This question is doing the rounds a bit on Twitter at the moment with numerous people jumping in to claim that we should be teaching only those things that are ‘useful’ to pupils. Sometimes this is dressed up as ‘knowledge has to be applied’ or something to that effect. Images such as this capture this kind of mindset:
Or this one (thanks to @websofsubstance for sharing):
In some ways the idea that we should teach only that knowledge that is useful to children is a difficult one to challenge: you certainly would not wish to teach someone something that there are going to have no use for at all.
The problem with this approach is that nothing is ‘useful’ by definition: something is only useful for something else. By arguing that we should teach useful things, what we are really doing is arguing for what kind of person we expect someone to become, and because someone might potentially go on to become a thousand different things, we have no basis on which to decide. There are perhaps some basic life skills that we might say pretty much everyone needs to learn to do, but even here we make some pretty big assumptions (e.g. that everyone will become a parent).
I would suggest, therefore, that to ask the question “what knowledge is going to be useful in your life?” is to ask the wrong question: everything is potentially useful.
The better question to ask is “how does this knowledge enrich my life?”
This does not resolve the tough choices we have to make about the curriculum: one could happily say ‘I need to teach you parenting skills so that you might lead the life of a good parent’ or ‘I need to teach you construction so that you might lead the life of a construction worker’. Asking this kind of question does, however, allow us to justify the teaching of a wide range of academic disciplines and creative arts that would otherwise get lost in the drive for utility.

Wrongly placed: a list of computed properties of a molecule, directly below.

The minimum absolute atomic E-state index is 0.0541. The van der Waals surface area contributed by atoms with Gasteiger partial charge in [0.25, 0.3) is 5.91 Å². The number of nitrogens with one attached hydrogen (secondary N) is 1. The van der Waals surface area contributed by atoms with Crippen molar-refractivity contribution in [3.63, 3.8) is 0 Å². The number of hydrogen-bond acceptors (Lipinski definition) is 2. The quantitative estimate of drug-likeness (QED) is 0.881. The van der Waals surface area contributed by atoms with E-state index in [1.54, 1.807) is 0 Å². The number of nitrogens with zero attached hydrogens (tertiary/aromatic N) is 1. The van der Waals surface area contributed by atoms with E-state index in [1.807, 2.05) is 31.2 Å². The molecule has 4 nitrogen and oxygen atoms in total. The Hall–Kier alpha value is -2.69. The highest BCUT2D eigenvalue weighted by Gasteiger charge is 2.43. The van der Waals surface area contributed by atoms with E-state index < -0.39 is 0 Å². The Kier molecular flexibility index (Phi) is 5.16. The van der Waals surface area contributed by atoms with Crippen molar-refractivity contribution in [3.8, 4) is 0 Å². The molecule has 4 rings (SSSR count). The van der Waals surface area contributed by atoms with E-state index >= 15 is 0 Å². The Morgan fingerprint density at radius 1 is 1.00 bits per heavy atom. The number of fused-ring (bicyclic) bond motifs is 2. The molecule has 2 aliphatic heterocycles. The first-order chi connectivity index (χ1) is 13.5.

If, for example, I teach you the structure of the atom and the way atoms form molecules, then I make it possible for you to understand the nature of the physical reality that you experience every day. If I teach you the laws of physics, astronomy and biology then I make it possible for you to begin to explore questions about the origins of life and existence. If I teach you about glaciers and the movement of tectonic plates, then when you walk with your children along the shores of Loch Lomond or Windermere you will be able to tell them something special about the formation of mountains and the carving of valleys. If I teach you about the industrial revolution, you can live a life in which you understand your city, its origins and its development. If I teach you Shakespeare, or Austen, or Bronte, or Achebe, then I create for you greater opportunities to experience (to love, to appreciate, to hate) a wide range of literature. All of this is even before we get to the kinds of knowledge one needs that allows one to begin to participate in the great debates of our day about climate change or the role played by social class in modern society.
Are any of these things useful in a narrow sense? Probably not: you will almost certainly not have to use your knowledge of the solar system for anything in your life, nor your knowledge of the industrial revolution, nor your knowledge of the sluggish flow of glaciers. All of these things would fall victim to a demand that one demonstrates the utility of what one teaches. But if we turn this question on its head and ask not what is useful about this knowledge, but rather how this knowledge might enrich our lives, then we are suddenly able to have much more interesting conversations about the nature of the school curriculum.